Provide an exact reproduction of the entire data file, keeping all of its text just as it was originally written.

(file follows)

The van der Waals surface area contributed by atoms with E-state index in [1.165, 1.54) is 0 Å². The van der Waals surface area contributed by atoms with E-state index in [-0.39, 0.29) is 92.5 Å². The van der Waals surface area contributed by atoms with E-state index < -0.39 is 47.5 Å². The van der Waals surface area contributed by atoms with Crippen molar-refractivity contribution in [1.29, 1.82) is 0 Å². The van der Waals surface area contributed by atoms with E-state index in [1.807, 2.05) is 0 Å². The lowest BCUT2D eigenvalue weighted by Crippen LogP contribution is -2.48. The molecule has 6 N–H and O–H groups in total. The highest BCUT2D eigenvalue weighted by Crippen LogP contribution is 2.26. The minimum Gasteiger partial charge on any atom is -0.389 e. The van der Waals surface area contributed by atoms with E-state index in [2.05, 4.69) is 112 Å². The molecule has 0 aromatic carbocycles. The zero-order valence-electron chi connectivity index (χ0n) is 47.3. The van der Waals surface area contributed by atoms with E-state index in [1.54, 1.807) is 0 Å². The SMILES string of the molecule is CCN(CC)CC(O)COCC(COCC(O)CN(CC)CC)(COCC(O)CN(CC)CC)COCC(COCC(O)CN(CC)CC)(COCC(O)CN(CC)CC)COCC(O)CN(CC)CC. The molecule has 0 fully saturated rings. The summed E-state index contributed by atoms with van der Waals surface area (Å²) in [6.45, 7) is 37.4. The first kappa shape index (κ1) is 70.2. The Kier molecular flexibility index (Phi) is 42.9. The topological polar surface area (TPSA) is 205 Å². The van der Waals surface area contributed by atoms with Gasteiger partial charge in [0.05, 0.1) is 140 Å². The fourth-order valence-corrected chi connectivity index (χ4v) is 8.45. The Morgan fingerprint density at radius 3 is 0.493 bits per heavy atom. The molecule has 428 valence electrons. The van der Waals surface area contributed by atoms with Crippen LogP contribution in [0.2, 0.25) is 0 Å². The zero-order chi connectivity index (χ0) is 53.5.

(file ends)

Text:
The van der Waals surface area contributed by atoms with E-state index in [1.165, 1.54) is 0 Å². The van der Waals surface area contributed by atoms with E-state index in [-0.39, 0.29) is 92.5 Å². The van der Waals surface area contributed by atoms with E-state index < -0.39 is 47.5 Å². The van der Waals surface area contributed by atoms with Crippen molar-refractivity contribution in [1.29, 1.82) is 0 Å². The van der Waals surface area contributed by atoms with E-state index in [1.807, 2.05) is 0 Å². The lowest BCUT2D eigenvalue weighted by Crippen LogP contribution is -2.48. The molecule has 6 N–H and O–H groups in total. The highest BCUT2D eigenvalue weighted by Crippen LogP contribution is 2.26. The minimum Gasteiger partial charge on any atom is -0.389 e. The van der Waals surface area contributed by atoms with E-state index in [2.05, 4.69) is 112 Å². The molecule has 0 aromatic carbocycles. The zero-order valence-electron chi connectivity index (χ0n) is 47.3. The van der Waals surface area contributed by atoms with E-state index in [1.54, 1.807) is 0 Å². The SMILES string of the molecule is CCN(CC)CC(O)COCC(COCC(O)CN(CC)CC)(COCC(O)CN(CC)CC)COCC(COCC(O)CN(CC)CC)(COCC(O)CN(CC)CC)COCC(O)CN(CC)CC. The molecule has 0 fully saturated rings. The summed E-state index contributed by atoms with van der Waals surface area (Å²) in [6.45, 7) is 37.4. The first kappa shape index (κ1) is 70.2. The Kier molecular flexibility index (Phi) is 42.9. The topological polar surface area (TPSA) is 205 Å². The van der Waals surface area contributed by atoms with Gasteiger partial charge in [0.05, 0.1) is 140 Å². The fourth-order valence-corrected chi connectivity index (χ4v) is 8.45. The Morgan fingerprint density at radius 3 is 0.493 bits per heavy atom. The molecule has 428 valence electrons. The van der Waals surface area contributed by atoms with Crippen LogP contribution in [0.2, 0.25) is 0 Å². The zero-order chi connectivity index (χ0) is 53.5.